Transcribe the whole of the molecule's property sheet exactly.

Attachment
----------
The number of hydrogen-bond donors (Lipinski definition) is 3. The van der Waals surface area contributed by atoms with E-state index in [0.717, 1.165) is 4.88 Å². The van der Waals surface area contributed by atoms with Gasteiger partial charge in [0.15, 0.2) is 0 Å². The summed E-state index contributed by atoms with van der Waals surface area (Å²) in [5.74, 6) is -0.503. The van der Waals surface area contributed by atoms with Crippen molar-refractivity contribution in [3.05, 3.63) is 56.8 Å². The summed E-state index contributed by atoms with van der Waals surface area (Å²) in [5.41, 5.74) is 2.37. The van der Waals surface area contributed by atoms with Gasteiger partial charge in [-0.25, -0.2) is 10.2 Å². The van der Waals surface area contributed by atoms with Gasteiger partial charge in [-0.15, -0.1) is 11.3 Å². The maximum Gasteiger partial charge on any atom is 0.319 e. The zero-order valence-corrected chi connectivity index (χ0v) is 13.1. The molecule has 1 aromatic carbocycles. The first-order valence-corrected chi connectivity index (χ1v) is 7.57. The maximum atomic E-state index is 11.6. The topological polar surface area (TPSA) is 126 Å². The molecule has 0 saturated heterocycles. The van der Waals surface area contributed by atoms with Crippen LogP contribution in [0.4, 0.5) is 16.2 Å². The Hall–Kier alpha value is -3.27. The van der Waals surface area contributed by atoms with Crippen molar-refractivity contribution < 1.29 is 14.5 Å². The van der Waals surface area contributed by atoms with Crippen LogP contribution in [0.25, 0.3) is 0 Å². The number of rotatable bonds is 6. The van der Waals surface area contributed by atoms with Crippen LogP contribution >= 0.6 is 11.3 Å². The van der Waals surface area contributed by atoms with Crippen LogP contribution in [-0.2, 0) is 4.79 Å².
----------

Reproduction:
The number of hydrogen-bond donors (Lipinski definition) is 3. The van der Waals surface area contributed by atoms with E-state index in [0.717, 1.165) is 4.88 Å². The van der Waals surface area contributed by atoms with Gasteiger partial charge in [0.15, 0.2) is 0 Å². The summed E-state index contributed by atoms with van der Waals surface area (Å²) in [5.74, 6) is -0.503. The van der Waals surface area contributed by atoms with Crippen molar-refractivity contribution in [3.05, 3.63) is 56.8 Å². The summed E-state index contributed by atoms with van der Waals surface area (Å²) in [5.41, 5.74) is 2.37. The van der Waals surface area contributed by atoms with Gasteiger partial charge in [-0.25, -0.2) is 10.2 Å². The van der Waals surface area contributed by atoms with Gasteiger partial charge in [-0.15, -0.1) is 11.3 Å². The maximum Gasteiger partial charge on any atom is 0.319 e. The zero-order valence-corrected chi connectivity index (χ0v) is 13.1. The molecule has 1 aromatic carbocycles. The first-order valence-corrected chi connectivity index (χ1v) is 7.57. The maximum atomic E-state index is 11.6. The topological polar surface area (TPSA) is 126 Å². The molecule has 0 saturated heterocycles. The van der Waals surface area contributed by atoms with Crippen LogP contribution in [0.4, 0.5) is 16.2 Å². The Hall–Kier alpha value is -3.27. The van der Waals surface area contributed by atoms with Crippen molar-refractivity contribution < 1.29 is 14.5 Å². The van der Waals surface area contributed by atoms with Crippen LogP contribution in [0.25, 0.3) is 0 Å². The number of rotatable bonds is 6. The van der Waals surface area contributed by atoms with Crippen LogP contribution >= 0.6 is 11.3 Å². The van der Waals surface area contributed by atoms with Crippen LogP contribution in [-0.2, 0) is 4.79 Å².